Imagination hints at big deals in near, far future
Imagination Technologies outlined some plans for its far and near futures after Electronista stopped by its Mobile World Congress booth on Monday. The PowerVR developer showed a demo of a real-time raytracing graphics engine, where an app calculates the paths of individual light beams in a scene, that it expects to reach mobile devices. As shown in a demo running on a Mac, it could use surface properties rather than unchanging textures to generate the chrome effect on a car, even reflecting another car which in turn had a reflection of the sky.
NVIDIA drops proprietary lock on CUDA tech
NVIDIA took a major step towards spurring growth of its CUDA general-purpose code technology for video cards on Tuesday by posting the CUDA source code. Developers and education now have access to a variant on the LLVM compiler that will let them add new processor types and languages. The extension could see CUDA run on AMD's Radeon hardware, Intel's integrated graphics, and even use relatively old code like Fortran.
NVIDIA GeForce GT 540M ramps up notebook video
NVIDIA overnight quietly brought out its first 500-series GeForce notebook graphics. The GeForce GT 540M like the GTX 580 is primarily a clock speed increase with an increase in its main and effects core clock speeds to 672MHz and 1.34GHz each. It shares the GeForce GT 435M's 96 cores and 128-bit memory bandwidth.
AMD Radeon HD 6850 and 6870 official
AMD tonight kicked off the launch of a new graphics core generation by launching the Radeon HD 6850 and 6870. The designs are roughly on par with the performance of the outgoing 5850 but, through a new architecture, are considerably cheaper at $179 (6850) and $239 (6870) while still being more power efficient, particularly at idle. The chip designer claims a performance edge of as much as 30 percent over the GeForce GTX 460; the move has already forced NVIDIA to drop the GTX 460's average price to $199 to compete.
Microsoft wants to patent GPU video encoding
A US patent filing published today has raised concerns as it could give Microsoft control of hardware-accelerated video encoding. A continuance of an application for "accelerated video encoding using a graphics processing unit" would cover the common technique of calculating motion for video processing with the video chipset in a computer rather than the regular, usually slower main CPU. Its techniques are broad and cover tricks like turning each frame into macroblocks to process them in parallel.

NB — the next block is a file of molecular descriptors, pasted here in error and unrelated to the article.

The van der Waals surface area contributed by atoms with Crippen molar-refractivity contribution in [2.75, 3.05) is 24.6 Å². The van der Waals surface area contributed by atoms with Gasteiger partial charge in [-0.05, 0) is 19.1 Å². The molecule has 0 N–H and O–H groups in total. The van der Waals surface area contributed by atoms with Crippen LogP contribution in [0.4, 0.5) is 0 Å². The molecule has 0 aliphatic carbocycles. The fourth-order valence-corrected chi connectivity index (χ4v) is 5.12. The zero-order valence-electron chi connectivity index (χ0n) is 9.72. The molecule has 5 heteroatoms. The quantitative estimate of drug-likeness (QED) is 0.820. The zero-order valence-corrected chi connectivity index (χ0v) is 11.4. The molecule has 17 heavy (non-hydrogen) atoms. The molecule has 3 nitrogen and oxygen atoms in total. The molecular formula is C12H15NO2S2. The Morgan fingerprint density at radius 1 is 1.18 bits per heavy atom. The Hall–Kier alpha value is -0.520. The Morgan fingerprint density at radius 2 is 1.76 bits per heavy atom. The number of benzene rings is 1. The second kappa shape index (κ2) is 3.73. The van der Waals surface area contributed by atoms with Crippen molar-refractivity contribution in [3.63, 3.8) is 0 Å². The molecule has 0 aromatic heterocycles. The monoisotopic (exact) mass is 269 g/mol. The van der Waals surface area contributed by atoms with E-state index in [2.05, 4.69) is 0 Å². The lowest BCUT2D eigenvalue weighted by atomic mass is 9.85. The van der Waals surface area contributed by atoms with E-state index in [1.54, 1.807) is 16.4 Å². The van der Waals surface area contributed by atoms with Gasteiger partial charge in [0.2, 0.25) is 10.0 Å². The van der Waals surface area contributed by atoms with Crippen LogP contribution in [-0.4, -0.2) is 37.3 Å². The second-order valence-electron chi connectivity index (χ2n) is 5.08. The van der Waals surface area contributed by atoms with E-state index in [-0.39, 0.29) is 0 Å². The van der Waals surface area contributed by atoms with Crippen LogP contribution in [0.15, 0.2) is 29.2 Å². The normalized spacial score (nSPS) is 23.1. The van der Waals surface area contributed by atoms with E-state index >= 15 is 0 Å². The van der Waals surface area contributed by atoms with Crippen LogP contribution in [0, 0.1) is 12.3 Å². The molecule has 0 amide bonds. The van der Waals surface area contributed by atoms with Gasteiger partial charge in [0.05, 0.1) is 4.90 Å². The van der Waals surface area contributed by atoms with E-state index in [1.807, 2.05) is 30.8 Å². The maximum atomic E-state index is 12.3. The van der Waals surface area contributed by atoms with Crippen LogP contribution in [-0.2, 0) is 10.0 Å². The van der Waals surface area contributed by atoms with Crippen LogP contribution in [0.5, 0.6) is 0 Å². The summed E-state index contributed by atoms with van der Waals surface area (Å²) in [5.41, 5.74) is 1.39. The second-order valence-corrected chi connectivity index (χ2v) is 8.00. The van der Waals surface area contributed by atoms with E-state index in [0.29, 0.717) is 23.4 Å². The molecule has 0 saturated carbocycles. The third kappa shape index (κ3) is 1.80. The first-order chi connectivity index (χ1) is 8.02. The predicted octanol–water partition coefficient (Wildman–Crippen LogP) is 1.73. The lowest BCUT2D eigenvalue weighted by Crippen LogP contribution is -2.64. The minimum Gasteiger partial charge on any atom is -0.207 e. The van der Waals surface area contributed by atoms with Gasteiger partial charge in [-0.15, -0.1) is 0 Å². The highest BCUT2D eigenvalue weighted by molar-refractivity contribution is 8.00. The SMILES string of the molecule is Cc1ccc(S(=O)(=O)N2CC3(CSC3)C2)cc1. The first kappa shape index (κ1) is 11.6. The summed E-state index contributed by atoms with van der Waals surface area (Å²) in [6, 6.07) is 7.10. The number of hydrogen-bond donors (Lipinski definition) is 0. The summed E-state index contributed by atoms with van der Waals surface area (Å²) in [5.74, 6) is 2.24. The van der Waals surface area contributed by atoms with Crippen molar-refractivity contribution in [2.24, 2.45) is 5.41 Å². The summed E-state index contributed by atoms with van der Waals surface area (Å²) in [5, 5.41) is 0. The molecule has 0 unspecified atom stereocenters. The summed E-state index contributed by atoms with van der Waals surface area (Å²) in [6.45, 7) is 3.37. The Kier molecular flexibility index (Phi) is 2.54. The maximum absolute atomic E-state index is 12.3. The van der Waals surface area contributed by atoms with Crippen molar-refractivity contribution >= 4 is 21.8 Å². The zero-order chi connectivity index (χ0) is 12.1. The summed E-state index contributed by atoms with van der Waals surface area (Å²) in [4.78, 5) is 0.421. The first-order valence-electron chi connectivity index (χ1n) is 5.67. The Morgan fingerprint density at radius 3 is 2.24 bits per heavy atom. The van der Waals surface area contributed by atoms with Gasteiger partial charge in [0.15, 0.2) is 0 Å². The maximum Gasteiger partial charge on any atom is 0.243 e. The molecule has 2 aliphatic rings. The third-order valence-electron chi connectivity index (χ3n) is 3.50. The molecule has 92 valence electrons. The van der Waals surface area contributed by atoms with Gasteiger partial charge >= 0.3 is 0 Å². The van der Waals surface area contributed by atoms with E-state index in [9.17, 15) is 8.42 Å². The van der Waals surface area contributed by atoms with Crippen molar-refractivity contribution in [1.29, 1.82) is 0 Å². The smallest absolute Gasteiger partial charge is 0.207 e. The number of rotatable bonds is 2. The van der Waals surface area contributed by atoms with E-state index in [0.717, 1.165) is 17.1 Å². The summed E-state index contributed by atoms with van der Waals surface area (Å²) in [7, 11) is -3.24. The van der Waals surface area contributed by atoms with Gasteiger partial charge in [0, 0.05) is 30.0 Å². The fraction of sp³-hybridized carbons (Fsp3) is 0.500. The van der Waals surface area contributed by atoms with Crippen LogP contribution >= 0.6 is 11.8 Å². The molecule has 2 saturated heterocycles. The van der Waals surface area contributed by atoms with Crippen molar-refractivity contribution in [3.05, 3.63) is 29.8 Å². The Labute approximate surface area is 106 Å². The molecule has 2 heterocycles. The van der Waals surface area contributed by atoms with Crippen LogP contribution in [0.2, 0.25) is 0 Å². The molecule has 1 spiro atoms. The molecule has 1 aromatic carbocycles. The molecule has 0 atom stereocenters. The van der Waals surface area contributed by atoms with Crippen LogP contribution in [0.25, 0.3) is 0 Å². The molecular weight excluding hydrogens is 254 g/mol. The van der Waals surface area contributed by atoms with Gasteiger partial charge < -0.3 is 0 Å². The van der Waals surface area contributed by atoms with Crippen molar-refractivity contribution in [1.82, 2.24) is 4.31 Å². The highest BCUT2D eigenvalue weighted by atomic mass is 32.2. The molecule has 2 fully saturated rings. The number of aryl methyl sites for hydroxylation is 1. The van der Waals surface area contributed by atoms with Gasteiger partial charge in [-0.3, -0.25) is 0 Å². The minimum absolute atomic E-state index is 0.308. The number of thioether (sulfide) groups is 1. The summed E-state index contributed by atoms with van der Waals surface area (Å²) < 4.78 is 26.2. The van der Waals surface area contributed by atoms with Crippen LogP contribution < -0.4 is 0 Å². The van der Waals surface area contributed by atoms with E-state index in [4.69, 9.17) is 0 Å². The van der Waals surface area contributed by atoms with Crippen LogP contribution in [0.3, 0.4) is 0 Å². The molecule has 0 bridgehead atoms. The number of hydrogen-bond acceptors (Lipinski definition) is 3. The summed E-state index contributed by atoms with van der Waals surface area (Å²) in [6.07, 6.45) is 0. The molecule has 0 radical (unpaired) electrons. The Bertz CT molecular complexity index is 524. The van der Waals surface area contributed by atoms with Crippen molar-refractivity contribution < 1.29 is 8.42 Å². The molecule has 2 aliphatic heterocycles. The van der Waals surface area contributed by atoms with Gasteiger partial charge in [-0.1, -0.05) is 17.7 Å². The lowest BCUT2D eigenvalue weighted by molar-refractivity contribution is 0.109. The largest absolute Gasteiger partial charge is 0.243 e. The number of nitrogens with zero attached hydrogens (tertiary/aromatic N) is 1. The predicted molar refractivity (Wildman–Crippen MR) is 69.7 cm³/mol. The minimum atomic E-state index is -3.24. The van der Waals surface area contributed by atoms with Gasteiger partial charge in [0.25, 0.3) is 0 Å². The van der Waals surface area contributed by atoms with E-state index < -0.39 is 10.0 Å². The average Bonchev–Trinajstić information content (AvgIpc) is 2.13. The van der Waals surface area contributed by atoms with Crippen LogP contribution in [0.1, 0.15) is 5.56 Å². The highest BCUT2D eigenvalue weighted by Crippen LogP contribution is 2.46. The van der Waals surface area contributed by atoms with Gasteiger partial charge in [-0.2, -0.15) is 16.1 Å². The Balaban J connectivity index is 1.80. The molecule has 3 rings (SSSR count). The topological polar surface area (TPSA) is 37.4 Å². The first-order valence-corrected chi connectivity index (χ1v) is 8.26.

NVIDIA CUDA to run natively on x86 chips
NVIDIA chief Jen-Hsun Huang today at its GPU Technology Conference said his company would bring its CUDA general-purpose computing language directly to x86 chips. The approach developed with the Portland Group will let systems without NVIDIA cards handle the code. It will work best with multi-core processors and is seen as ideal for servers.
GeForce GTX 480 and 470 finally official
NVIDIA at PAX East tonight finally released the first video chipsets based on its Fermi architecture. The top-end GeForce GTX 480 leads the group and is billed as the "fastest GPU in the world:" it has 480 visual processing cores, 16 geometry units and four raster units that combined should beat the ATI Radeon HD 5800 series in real-world tests. It also has major optimizations to multi-card SLI that produce a 90 percent speed boost with a second card, making the case for multiple GeForce 400 series cards in high-end systems.
ATI fills out Radeon HD 5000 with efficient card
AMD this morning launched its second new video chipset in just a matter of days and this time targeted a comparatively untapped mini PC category. The Radeon HD 5570 is a major step up in performance from the 5450 with 400 stream processors versus 80 but still occupies a single card slot and is relatively short, making it ideal for small form factor cases where even the 5600 series would be too large or use too much power.
NVIDIA Fermi with Snow Leopard in mind
The just-unveiled Fermi graphics architecture will find its way into Macs and play an important role in Mac OS X Snow Leopard, NVIDIA chief scientist Bill Dally said today. While it's expected that NVIDIA would continue to play an important part of future Macs, the researcher drew a particular connection between the new GPU design and Apple's new OS, expecting that it would provide a significant boost for those apps that implement OpenCL. Windows 7 will also get support through DirectX 11 and DirectCompute.